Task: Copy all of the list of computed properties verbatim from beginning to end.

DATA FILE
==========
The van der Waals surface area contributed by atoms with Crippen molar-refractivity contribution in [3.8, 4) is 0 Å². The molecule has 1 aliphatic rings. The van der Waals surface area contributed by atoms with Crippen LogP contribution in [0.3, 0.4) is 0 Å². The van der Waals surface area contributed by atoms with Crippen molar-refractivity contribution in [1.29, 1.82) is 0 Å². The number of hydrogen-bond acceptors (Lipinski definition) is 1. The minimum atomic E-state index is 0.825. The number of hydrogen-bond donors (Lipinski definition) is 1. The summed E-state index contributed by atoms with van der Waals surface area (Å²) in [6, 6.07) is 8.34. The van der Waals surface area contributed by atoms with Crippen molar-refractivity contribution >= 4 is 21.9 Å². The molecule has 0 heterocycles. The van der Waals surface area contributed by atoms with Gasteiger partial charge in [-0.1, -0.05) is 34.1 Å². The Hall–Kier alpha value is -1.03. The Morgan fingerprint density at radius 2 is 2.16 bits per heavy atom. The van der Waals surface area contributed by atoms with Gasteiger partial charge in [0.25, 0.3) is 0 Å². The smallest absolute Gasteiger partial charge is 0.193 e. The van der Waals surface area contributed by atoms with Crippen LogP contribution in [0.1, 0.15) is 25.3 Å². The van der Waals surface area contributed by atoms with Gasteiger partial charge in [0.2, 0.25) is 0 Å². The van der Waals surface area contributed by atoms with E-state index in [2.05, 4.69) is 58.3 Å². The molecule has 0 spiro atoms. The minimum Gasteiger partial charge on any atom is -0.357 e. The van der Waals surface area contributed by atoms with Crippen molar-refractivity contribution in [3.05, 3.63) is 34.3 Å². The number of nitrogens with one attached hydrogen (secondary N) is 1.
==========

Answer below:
The van der Waals surface area contributed by atoms with Crippen molar-refractivity contribution in [3.8, 4) is 0 Å². The molecule has 1 aliphatic rings. The van der Waals surface area contributed by atoms with Crippen LogP contribution in [0.3, 0.4) is 0 Å². The van der Waals surface area contributed by atoms with Crippen molar-refractivity contribution in [1.29, 1.82) is 0 Å². The number of hydrogen-bond acceptors (Lipinski definition) is 1. The minimum atomic E-state index is 0.825. The number of hydrogen-bond donors (Lipinski definition) is 1. The summed E-state index contributed by atoms with van der Waals surface area (Å²) in [6, 6.07) is 8.34. The van der Waals surface area contributed by atoms with Crippen molar-refractivity contribution >= 4 is 21.9 Å². The molecule has 0 heterocycles. The van der Waals surface area contributed by atoms with Gasteiger partial charge in [-0.1, -0.05) is 34.1 Å². The Hall–Kier alpha value is -1.03. The Morgan fingerprint density at radius 2 is 2.16 bits per heavy atom. The van der Waals surface area contributed by atoms with Gasteiger partial charge in [0.25, 0.3) is 0 Å². The smallest absolute Gasteiger partial charge is 0.193 e. The van der Waals surface area contributed by atoms with Crippen LogP contribution in [0.1, 0.15) is 25.3 Å². The van der Waals surface area contributed by atoms with Gasteiger partial charge in [0.2, 0.25) is 0 Å². The van der Waals surface area contributed by atoms with E-state index in [2.05, 4.69) is 58.3 Å². The molecule has 0 spiro atoms. The minimum Gasteiger partial charge on any atom is -0.357 e. The van der Waals surface area contributed by atoms with Crippen molar-refractivity contribution in [3.05, 3.63) is 34.3 Å². The number of nitrogens with one attached hydrogen (secondary N) is 1.